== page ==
For Claire Robinson, a senior music major from Pleasant Grove, deciding what she wanted to do for the rest of her life resulted in what closely resembled a midlife crisis, the only difference being that she was only 18.
A self-described “nerd,” Robinson accumulated a large number of AP science credits in high school, hoping to become a nurse. The summer before entering college, she realized that the best way she could help people was not through medicine, but through her music.
Robinson realized the importance of her voice by singing to her uncle and elderly grandmother.
“My uncle, who lived with us, would say that my singing was the best part of his day,” she said. “So I thought, ‘Well, people like my voice, so hopefully that means I’m good.’”
When she arrived at college, Robinson successfully auditioned for the music department despite her nerves. Robinson gives her high school choir teachers credit for the ability to nail the audition.
“I’d never taken voice lessons, I just did it in high school … I had really great teachers that did really great things that put me on my path,” Robinson said.
She started her college career as a music education major because she loved high school choir. When she came to SUU, she started competing and it gave her the confidence to perform and change her major to vocal performance. Robinson made it clear, however, that although she idolizes many opera stars’ voices, she does not idolize their behavior.
“There are a lot of people in the opera world that I look up to, but a lot of them are divas and I don’t want to be a diva,” she said. “I want the voice of a diva, just not the attitude.”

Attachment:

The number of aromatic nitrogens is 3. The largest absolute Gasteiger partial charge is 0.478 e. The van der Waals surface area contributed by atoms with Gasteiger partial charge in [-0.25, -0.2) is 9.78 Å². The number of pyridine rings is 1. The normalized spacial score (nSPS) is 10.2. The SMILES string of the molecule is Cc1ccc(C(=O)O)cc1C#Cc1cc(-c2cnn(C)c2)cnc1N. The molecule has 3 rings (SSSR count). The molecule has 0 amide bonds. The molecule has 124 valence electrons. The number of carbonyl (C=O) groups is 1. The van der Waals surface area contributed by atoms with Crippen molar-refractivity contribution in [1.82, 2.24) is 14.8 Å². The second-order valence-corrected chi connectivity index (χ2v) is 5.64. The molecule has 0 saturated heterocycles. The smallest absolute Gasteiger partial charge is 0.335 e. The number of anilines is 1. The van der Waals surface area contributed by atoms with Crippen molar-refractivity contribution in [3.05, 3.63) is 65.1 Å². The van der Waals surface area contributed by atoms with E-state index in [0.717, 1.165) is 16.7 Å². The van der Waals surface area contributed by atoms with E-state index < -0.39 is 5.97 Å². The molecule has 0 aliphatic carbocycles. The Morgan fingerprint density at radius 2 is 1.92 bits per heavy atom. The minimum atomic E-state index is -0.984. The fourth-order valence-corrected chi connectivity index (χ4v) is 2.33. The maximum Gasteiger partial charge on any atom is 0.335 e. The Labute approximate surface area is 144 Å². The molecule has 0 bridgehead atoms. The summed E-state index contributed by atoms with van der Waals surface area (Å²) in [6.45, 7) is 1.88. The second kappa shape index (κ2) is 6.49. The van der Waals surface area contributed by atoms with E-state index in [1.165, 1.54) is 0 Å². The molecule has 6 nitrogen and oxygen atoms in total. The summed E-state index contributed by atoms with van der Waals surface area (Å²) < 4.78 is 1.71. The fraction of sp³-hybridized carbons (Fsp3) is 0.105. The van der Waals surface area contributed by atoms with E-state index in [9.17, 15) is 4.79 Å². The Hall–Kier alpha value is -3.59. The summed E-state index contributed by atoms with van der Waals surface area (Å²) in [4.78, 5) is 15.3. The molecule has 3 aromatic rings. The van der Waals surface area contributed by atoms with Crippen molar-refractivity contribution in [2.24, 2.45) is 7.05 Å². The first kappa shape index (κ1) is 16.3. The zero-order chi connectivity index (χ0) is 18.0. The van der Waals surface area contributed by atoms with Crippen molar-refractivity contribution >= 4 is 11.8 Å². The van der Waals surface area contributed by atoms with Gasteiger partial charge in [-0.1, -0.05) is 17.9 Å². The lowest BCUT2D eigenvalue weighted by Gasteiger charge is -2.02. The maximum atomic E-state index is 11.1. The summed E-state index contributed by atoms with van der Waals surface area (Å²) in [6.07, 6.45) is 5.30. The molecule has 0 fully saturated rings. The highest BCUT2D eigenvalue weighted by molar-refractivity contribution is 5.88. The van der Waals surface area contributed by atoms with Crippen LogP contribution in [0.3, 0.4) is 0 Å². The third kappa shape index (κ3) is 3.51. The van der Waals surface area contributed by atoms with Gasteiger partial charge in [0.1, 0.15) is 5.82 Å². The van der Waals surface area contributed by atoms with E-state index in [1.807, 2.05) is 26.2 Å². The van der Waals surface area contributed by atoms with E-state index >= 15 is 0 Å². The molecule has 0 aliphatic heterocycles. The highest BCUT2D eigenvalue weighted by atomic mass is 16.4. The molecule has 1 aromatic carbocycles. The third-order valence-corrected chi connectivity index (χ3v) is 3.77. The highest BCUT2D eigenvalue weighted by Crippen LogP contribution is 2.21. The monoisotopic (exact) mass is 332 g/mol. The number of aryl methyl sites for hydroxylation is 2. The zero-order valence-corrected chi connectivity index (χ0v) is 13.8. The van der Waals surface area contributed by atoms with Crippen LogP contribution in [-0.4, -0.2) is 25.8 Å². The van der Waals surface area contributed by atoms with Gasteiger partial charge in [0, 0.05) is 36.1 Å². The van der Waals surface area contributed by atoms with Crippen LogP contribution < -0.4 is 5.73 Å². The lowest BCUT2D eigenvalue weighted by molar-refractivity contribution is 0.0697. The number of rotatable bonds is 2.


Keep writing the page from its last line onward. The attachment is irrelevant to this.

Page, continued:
She said Broadway superstar Audra McDonald is a big inspiration to her. Robinson said McDonald is not only a great performer, but also a phenomenal person.
When it comes to her style of performing, Robinson takes inspiration from another star of the stage and screen, Kristin Chenoweth.
“I saw Kristin Chenoweth live and she is so diverse, but also a pleasure to be around as far as I can tell,” Robinson said. “She really connected with the audience, and that’s the kind of performer I want to be. I don’t want to do it for me, I want to do it for other people.”
She takes that connection with the audience very seriously.
“The greatest thing about being a vocalist is that I get words. I get all of these words that these great poets have written, and I get to sing them and that brings so much more emotion sometimes, and I feel lucky to have them,” Robinson said.
Robinson is looking forward to continuing her career here at SUU and preparing to audition for a study abroad program in Europe.
Lily Shurtleff for SUU News
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